Story on suspensions misses the mark

Story by Meeting Street Schools / April 19, 2017


When I travel around our state and speak about the need to better educate under-resourced kids, I am often asked what is the biggest challenge of all. That answer is an easy one: Our greatest impediment is the entrenched forces that protect the status quo of education in the face of so many indicators of abject failure. The protectors are fueled by a toxic combination of beliefs: that our system is primarily accountable for how it treats adults as opposed to how it educates children, and that results-oriented thinking has no place in education. They are unfazed by tangible data such as the fact that only 2 percent of South Carolina’s African American high school graduates met ACT benchmarks for college-readiness in 2016; and that nearly 50 percent of South Carolina’s under-resourced fourth graders read below basic levels, rendering their prospects for high school graduation doubtful. They give scant attention to the recent U.S. News and World Report study ranking South Carolina’s education system dead last in the country.

Unfortunately, the recent Post and Courier article by Paul Bowers discussing suspensions at Meeting Street Elementary at Brentwood appears to be aligned with these entrenched forces. It takes one piece of data out of context and ignores the hundreds of factors that go into creating a successful environment for educating under-resourced children and their families. Why not tell the whole story?
Why not talk about the fact that we hold not only the students and families in our school accountable, but literally everyone in our building … from the receptionist who greets visitors at the front desk, to the newly hired teachers who we thoroughly indoctrinate in our school’s culture before they set foot in the classroom, to the seasoned teachers who are continually coached and supported by the academic leaders of our school, to the members of our support staff who daily help our kids and families cope with problems that many of us can hardly imagine? How about mentioning that we pull out all the stops to get 100 percent parent/caregiver participation in report card conferences; and that we relentlessly follow up on student absences, even to the point of our staff picking up children from their homes when necessary?

Why not talk about how we are so determined to employ only the very best teachers at our school that we started with a group of over 2,000 applicants last year to fill just 40 spots? Or that our teachers and leaders work more days and attend more professional development than any staff in South Carolina?

Why not talk about the extraordinary talent and dedication of Brentwood’s principal Sarah Campbell, whose passion for serving under-resourced children led her to agree to run Brentwood despite an already storied career leading a National Blue Ribbon School, and serving as Chief Academic Officer at one of the country’s foremost organizations educating under-resourced children?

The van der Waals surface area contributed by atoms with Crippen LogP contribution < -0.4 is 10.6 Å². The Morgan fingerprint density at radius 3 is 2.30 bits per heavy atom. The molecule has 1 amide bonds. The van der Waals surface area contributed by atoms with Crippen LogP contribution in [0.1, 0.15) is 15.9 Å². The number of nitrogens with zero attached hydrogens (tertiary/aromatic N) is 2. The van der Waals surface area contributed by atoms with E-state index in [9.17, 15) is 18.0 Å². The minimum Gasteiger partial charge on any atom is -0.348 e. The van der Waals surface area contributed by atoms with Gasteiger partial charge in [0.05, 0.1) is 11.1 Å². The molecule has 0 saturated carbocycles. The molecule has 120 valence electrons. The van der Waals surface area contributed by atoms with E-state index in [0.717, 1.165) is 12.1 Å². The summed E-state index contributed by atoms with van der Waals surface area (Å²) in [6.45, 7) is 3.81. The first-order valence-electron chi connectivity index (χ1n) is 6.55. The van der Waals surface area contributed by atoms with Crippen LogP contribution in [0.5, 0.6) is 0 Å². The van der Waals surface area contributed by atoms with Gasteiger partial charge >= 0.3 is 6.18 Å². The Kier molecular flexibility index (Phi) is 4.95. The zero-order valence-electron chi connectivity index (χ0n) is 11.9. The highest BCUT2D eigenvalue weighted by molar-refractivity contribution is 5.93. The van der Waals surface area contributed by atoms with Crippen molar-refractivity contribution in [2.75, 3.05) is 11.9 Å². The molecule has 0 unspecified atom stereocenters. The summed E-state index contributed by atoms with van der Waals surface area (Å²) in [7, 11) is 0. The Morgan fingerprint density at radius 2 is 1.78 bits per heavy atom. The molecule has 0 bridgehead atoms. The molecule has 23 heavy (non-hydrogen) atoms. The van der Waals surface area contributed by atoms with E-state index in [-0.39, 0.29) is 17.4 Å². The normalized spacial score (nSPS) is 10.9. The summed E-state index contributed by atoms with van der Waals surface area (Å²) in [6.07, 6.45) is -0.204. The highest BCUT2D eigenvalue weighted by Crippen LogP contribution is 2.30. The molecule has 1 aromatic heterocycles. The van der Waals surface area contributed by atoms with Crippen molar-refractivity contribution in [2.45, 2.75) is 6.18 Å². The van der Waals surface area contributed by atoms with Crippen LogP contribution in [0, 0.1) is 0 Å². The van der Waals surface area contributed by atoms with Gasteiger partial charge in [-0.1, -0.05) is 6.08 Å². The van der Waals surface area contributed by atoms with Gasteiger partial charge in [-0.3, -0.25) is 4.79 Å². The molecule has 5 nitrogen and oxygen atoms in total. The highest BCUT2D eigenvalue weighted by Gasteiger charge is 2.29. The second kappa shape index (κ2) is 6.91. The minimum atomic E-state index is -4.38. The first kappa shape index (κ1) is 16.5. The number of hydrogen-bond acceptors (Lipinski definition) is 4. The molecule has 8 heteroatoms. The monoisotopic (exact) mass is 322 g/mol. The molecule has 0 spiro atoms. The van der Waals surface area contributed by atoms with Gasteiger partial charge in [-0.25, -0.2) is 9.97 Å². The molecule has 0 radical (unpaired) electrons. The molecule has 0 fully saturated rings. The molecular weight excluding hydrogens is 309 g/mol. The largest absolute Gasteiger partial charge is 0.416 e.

Why not talk about the fact that we continue to innovate every year, including partnering with MUSC in 2016 to start the first-of-its-kind fully-staffed clinic offering medical, dental and emotional wellness services to all of our students and staff?

Or the fact that when we looked at the data around suspensions last year we decided they needed to be lower, so we started an in-school suspension program and hired a professional behavior interventionist, leading to a current suspension rate that is only a fraction of last year’s? And that empowering schools with this kind of flexibility, responsiveness and the ability to take quick decisive action is precisely what drives better results?

Why not talk about the fact that CCSD has potentially as much or more oversight over Brentwood as other CCSD schools, because the superintendent herself sits on Brentwood’s Executive Committee and meets with the principal quarterly to review performance results?

And most important of all, why not talk about the enormous impact that Brentwood’s higher test scores have on the likely outcomes for these children? Why not report the fact that our students scored in the 71st percentile in reading and 73rd percentile in math (almost eliminating the bottom quartile), while other North Charleston Title One schools scored on average in the 42nd and 39th percentile respectively in 2016?

What sort of school do our critics want for our kids? A school with little accountability, where poorly performing teachers are perpetually retained and the very best teachers are paid exactly the same as the very worst ones? Where decision-making takes place from a central bureaucracy and no grass-roots level innovation takes place? Where the behavior of a small number of students regularly roadblocks teaching and learning for the large majority who come to school ready to engage?

When you take into account all of the things that weren’t discussed in Mr. Bower’s article, it really seems more like an opinion piece. And I would ask that next time The Post and Courier publishes such a critique, that it appear in the appropriate section of the paper.

Benjamin Navarro is the founder and CEO of Charleston-based Sherman Financial Group and the founder of Meeting Street Schools — a nonprofit dedicated to providing educational opportunity to under-resourced students.

Op-Ed appeared in The Post and Courier on 4-19-17


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